This weekend, I attended a One Day International cricket match between our New Zealand Black Caps and the Champion Australian team, and while impressed by the general overall behaviour of the 22,000 strong crowd at the Westpac Stadium in Wellington, I did have a couple of moments of disappointment.

First of all, we seem to have this horrendous habit in this country of booing.  I mean, I can understand a sigh of disappointment, perhaps, when things don’t go your teams way, but loud choruses of “boo!” ringing around the Stadium for, for example, when an opposition bowler loses his run-up and has to pull out and start again.  I mean, really?  How does that warrant anyone booing at him for wanting to get his action totally correct so he, for one thing, doesn’t do himself a horrible injury if he gets it wrong?  And I noted there were times when a New Zealand Black Caps’ bowler had to pull out of their run-up for not getting it exactly right – how come we didn’t boo them?  It was for exactly the same reason as the opposition bowler.  Why can’t we just respect the sportsmen in front of us, regardless of their team that they play for, and respect them for the amount of skill and expertise they are showing to us?

And have you ever stopped to think just how hideous people actually look when they are mid-boo?  I mean, it’s quite hilarious actually.  If they actually knew how bad they looked, they’d stop in an instant, I reckon!

The other moment of disappointment that I had was when the Australian team were fielding in the first innings and David Warner had the misfortune of having to field at the third-man or fine-leg boundary line.  I guess he’s not the most popular of the visiting Australian team, but he’s a pretty spectacular player in his own right, whether he’s batting or fielding.  He deserves a bit of respect for just what he can do, not the obscene chants that get yelled at him from the other side of the boundary fence.  Do these people even realise what they are saying when they chant these horrendous things?  And apart from the obvious disrespect of it all, do these chanters not actually realise that all they are doing is firing up the likes of David Warner even more, and making him field 100% better, and bat 100% better, just to rub it in the faces of those who taunted him?  (This was obvious when he came out with his batting partner in the second innings and bludgeoned 98 runs in quick time!)

And then the same section of crowd, the very next time David Warner was fielding near them, was chanting for him to “give us a wave.”  I mean, seriously?  After what they were just chanting at him moments ago, they expect him to turn around and give them a cheery wave?

I know it’s all supposed to be “just in fun,” and “it’s only banter,” and “it’s all part of the environment,” but you can still have fun, and banter, and create a sporting environment by being a bit more respectful, not only of the opposition, but of our own team and the other people watching.  If there’s anything anyone should have been able to notice from our New Zealand Black Caps over the last few years, is that you can actually enjoy yourself and yet still be competitive, but you don’t need to disrespect the opposition to do it.

It’s time to raise ourselves ABOVE the lowest common denominator, people, and have a bit of respect for each other (and ourselves!)

Hopefully, at the test match starting at the Basin Reserve at the end of this week, we will be able to actually just enjoy the Australians being in our country for once, and appreciate them for the skills and abilities they have on show.  They may be the “enemy,” but they’re still all jolly good at what they do, and I for one am pretty darn impressed by what I see on the cricket field every time I see a match!  That deserves respect, not derision!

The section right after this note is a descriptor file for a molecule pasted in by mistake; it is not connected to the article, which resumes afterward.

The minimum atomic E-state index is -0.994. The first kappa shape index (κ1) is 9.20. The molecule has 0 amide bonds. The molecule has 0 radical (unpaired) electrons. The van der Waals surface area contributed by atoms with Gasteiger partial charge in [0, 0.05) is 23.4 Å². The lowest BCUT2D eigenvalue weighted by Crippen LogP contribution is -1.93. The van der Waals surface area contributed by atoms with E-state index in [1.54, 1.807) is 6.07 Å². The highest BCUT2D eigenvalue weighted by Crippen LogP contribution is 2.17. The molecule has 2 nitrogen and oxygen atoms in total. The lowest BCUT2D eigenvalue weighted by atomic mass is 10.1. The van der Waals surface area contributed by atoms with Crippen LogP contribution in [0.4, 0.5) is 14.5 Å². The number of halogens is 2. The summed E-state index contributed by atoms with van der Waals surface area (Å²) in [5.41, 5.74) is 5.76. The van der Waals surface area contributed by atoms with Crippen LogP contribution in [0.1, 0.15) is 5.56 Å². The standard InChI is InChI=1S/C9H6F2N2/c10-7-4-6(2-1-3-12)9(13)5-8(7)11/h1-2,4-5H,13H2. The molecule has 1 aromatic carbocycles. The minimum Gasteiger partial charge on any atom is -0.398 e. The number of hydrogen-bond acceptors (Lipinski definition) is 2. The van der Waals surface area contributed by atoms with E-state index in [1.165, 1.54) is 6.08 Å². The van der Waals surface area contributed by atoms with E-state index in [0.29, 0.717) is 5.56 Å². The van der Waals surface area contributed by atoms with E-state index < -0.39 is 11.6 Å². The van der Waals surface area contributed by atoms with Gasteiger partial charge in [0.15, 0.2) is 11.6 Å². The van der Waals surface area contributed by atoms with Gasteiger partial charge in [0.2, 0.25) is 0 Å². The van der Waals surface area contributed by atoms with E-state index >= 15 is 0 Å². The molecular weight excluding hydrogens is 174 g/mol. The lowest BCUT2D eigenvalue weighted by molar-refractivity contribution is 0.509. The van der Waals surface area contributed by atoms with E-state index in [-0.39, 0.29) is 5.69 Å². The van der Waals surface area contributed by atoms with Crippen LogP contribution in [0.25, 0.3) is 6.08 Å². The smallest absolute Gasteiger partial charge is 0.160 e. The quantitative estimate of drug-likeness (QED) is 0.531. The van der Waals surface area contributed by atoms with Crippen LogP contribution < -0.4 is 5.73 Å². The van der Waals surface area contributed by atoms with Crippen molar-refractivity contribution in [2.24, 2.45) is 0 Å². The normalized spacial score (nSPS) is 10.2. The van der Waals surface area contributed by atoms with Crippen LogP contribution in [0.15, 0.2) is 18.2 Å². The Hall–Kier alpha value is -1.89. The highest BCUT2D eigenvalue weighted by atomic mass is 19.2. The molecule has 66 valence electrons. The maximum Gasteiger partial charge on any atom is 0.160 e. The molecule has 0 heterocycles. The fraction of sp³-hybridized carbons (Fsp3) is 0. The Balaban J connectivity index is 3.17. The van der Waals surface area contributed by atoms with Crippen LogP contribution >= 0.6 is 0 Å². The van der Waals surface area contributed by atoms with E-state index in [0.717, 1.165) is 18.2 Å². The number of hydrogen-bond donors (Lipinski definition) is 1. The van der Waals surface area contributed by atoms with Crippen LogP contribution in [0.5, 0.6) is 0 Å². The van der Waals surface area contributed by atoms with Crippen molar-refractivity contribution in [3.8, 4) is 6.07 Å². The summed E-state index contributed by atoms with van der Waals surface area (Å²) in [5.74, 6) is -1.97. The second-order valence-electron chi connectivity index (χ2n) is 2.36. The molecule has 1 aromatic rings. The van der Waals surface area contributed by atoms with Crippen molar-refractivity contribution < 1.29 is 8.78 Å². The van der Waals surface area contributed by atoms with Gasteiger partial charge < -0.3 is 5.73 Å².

Rant over …

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A greater appreciation

I haven’t blogged in AGES, but what better reason to start again than following a sensational victory by our New Zealand Black Caps over Pakistan at Westpac Stadium in Wellington, last night!

I mean, of course I’ve been able to watch all, well, mostly all, of the Black Cap’s home fixtures this summer, but there’s something so different about being there, at the ground, watching and absorbing every moment live and in person.
And not only did the Black Caps defy history by batting first at the Stadium, scoring the highest T20 score (196) at this ground, but the way they went about it was, for want of a better word, brilliant in it’s execution and completion!
From the clean striking of Martin Guptill and Kane Williamson to once again set the innings going with momentum, to the intelligence of Corey Anderson to “steady the ship” as the saying goes and build his own magnificent innings of 82 runs to achieve such a huge team score, to the (sorry to use the word again!) intelligent and thinking captaincy of Kane Williamson to move his bowlers and fielders throughout the Pakistan innings, let alone throughout each over; to the brilliance in the field as the New Zealanders proved yet again that catches do indeed win matches … and what catches they were – was anyone else’s heart in their mouth as the ball seemed to take forever to land safely in Mitch McClenaghan’s hands as he took an amazing over-the-shoulder , running catch at mid-on, or did anyone else’s jaw drop as Trent Boult seemingly plucked the ball from grass-height to take another catch in the outfield, and these guys are fast bowlers! They’re not supposed to do this, are they?!

Yes, they are, and being able to see these athletes doing what they do in person at the ground makes this fan even MORE appreciative and thankful that our New Zealand Black Caps are continuing to play well, improve each day, and most of all enjoy what they can share with us!